The aim of the treatment is to remove all infections from the root canal. The root is then cleaned and filled to prevent any further infection. Teeth in the back of the mouth that have had root canal should ideally be crowned to avoid future fracture of the tooth. Root canal treatment is a skilled and time-consuming procedure. It may involve more than one visit or even better referral to a specialist in cases of difficult root canal anatomy or redoing a previous root canal treatment.
At the first appointment, the infected pulp is removed. Any abscesses, which may be present, can also be drained at this time. The root canal is then cleaned and shaped ready for filling. A temporary filling is put in and the tooth is left to settle. Please be careful not to eat hard food while the temporary filling is in place. It is best you avoid eating on the tooth altogether until all treatment is complete. The tooth is checked at a later visit and when all the infection has cleared, the tooth is permanently filled.
Why Does Tooth Pulp Need to Be Removed?
When a tooth’s nerve tissue or pulp is damaged, it breaks down and bacteria begin to multiply within the pulp chamber. The bacteria and other decayed debris can cause an infection or abscessed tooth. An abscess is a pus-filled pocket that forms at the end of the roots of the tooth. An abscess occurs when the infection spreads all the way past the ends of the roots of the tooth. In addition to an abscess, an infection in the root canal of a tooth can cause:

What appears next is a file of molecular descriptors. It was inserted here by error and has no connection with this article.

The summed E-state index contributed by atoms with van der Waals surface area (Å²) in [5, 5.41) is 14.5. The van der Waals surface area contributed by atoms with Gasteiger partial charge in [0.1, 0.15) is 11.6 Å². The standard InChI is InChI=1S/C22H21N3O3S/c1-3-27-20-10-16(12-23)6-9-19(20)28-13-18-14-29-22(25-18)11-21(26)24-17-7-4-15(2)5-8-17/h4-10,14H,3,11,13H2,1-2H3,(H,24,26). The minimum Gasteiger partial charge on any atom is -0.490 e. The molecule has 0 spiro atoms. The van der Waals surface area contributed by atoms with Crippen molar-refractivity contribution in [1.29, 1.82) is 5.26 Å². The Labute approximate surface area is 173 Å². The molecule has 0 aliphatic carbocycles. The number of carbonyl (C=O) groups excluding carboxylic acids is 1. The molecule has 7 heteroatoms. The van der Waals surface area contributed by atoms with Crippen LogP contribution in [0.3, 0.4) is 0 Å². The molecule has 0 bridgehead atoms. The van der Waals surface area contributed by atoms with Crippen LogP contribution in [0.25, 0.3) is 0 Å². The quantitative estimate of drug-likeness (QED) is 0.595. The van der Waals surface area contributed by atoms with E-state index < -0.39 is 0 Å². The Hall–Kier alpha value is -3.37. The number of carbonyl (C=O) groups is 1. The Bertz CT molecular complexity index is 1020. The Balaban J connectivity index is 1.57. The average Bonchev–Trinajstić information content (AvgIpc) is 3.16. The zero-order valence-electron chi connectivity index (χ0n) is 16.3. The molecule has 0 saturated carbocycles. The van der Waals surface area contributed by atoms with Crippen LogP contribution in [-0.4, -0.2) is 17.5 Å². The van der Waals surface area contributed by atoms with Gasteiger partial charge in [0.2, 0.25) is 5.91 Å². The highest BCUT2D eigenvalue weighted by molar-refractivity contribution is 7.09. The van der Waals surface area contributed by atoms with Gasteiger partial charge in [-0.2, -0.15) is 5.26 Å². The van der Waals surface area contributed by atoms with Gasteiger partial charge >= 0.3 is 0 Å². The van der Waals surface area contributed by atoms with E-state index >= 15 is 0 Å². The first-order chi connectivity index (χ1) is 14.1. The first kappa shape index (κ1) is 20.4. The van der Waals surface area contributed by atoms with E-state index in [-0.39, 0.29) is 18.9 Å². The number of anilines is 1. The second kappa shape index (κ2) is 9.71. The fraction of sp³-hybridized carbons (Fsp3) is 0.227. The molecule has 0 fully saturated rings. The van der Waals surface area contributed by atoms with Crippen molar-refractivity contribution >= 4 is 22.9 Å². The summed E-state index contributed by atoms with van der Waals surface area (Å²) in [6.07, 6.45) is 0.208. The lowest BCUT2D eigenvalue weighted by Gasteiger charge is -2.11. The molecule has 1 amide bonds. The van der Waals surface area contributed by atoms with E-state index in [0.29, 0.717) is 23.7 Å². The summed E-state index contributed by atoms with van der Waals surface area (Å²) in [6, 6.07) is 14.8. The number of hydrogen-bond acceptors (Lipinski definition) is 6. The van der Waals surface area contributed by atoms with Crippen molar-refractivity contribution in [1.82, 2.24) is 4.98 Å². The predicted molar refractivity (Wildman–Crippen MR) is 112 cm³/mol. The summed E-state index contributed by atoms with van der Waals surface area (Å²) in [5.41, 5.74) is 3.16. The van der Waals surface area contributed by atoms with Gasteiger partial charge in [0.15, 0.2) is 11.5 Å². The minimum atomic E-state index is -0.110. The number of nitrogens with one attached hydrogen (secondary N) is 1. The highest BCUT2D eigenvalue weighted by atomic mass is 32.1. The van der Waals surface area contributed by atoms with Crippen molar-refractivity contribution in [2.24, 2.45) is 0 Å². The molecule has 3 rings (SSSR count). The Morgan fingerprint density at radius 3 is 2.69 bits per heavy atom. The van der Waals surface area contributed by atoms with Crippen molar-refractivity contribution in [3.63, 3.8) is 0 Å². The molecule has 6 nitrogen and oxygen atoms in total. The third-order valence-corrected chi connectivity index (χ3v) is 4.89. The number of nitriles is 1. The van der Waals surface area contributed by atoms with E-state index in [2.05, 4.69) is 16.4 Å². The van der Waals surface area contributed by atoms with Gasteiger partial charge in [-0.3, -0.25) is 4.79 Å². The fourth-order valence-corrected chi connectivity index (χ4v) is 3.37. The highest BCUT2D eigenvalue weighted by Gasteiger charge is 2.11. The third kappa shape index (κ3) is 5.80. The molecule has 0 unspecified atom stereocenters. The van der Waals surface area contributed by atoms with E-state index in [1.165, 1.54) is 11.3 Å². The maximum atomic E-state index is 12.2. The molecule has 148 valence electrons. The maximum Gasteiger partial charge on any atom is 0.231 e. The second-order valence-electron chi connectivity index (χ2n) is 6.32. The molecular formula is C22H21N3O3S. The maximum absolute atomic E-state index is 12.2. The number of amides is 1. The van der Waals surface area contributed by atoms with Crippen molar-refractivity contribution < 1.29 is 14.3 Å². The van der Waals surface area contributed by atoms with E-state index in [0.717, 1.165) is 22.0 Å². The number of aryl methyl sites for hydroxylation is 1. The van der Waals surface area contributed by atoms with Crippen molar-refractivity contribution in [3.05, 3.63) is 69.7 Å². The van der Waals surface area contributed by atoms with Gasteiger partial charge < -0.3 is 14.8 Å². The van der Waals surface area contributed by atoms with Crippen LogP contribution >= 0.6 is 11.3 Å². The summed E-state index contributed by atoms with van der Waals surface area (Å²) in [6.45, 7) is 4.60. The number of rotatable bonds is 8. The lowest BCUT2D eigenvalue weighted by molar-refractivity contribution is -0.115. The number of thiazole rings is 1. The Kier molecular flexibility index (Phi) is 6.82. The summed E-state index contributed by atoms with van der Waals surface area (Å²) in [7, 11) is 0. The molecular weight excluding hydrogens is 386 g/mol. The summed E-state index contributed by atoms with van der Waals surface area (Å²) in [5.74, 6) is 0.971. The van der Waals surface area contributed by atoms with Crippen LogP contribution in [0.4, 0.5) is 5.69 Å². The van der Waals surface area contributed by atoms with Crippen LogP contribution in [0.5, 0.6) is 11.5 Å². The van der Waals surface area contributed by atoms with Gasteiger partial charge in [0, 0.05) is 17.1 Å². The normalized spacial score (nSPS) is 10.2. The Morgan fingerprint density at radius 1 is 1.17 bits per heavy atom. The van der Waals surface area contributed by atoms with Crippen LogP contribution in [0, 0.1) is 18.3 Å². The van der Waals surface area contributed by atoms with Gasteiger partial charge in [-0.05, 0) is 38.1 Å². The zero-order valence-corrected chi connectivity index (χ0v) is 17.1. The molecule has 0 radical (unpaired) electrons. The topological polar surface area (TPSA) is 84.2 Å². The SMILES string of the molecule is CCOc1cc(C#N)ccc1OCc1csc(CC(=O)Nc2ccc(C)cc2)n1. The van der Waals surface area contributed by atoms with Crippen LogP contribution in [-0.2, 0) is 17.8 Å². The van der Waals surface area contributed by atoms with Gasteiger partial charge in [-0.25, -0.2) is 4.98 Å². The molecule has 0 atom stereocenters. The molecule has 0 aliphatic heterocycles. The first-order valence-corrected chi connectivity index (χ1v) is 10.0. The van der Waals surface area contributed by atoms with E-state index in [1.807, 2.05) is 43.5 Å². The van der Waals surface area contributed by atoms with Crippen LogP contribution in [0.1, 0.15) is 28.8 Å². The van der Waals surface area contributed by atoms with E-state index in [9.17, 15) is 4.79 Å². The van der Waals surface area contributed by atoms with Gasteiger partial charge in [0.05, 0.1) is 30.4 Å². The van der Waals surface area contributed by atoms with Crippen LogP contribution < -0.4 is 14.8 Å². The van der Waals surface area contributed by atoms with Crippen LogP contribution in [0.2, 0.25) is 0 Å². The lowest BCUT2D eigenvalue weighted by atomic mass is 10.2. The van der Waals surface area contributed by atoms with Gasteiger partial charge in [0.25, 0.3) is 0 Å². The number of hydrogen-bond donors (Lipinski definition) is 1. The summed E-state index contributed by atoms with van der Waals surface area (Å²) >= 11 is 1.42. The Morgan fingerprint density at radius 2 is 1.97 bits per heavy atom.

- Swelling that may spread to other areas of the face, neck, or head
- Bone loss around the tip of the root
- Drainage problems extend outward from the root. A hole can occur through the side of the tooth with drainage into the gums or through the cheek with drainage into the skin.
What to Expect During a ROOT CANAL?
- X-ray – if a dentist suspects you may need a root canal, he will first take X-rays or examine existing X-rays to show where the decay is located.
- Anesthesia – local anesthesia is administered to the affected tooth. Contrary to popular belief, a root canal is no more painful than a filling.
- Pulpectomy – an opening is made and the diseased tooth pulp is removed.
- Filling – the roots that have been opened (to get rid of the diseased pulp) are filled with gutta-percha material and sealed off with cement.
Tips for Care After a ROOT CANAL
A treated and restored tooth can last a lifetime with proper care. Root canals have a high success rate. Here are a few ways to take care of your teeth after a root canal:
- Practice good oral hygiene – brush teeth twice a day, and floss at least once. Taking care of your teeth can help prevent future problems.
- Visit the dentist regularly – cleanings and examinations by dentists and hygienists.
- Avoid chewing on hard foods – chewing on hard foods such as ice can cause teeth to break, and can harm root canals.
TCA Technique (Tactile-Controlled Activation Technique):
It is defined as the activation of motionless engine-driven file only after it becomes fully engaged inside a patent canal (It gives tactile sensation of anatomy of canal to the operator).
Insert the rotary file passively into the canal until the resistance. Then activate file. Then Withdraw the file from canal and inactivate it. Then clean and irrigate canal and check patency of canal for the second time. Same rotary file insert into the canal passively. It will reach deep and then activate file again
- Can achieve larger apical preparation in severely curved canals
- Minimizes the time of engagement of file
- Reduces the risk of ledge formation, instrument separation and canal transportation in curved canal
- Can manage challenging cases of extreme canal curvature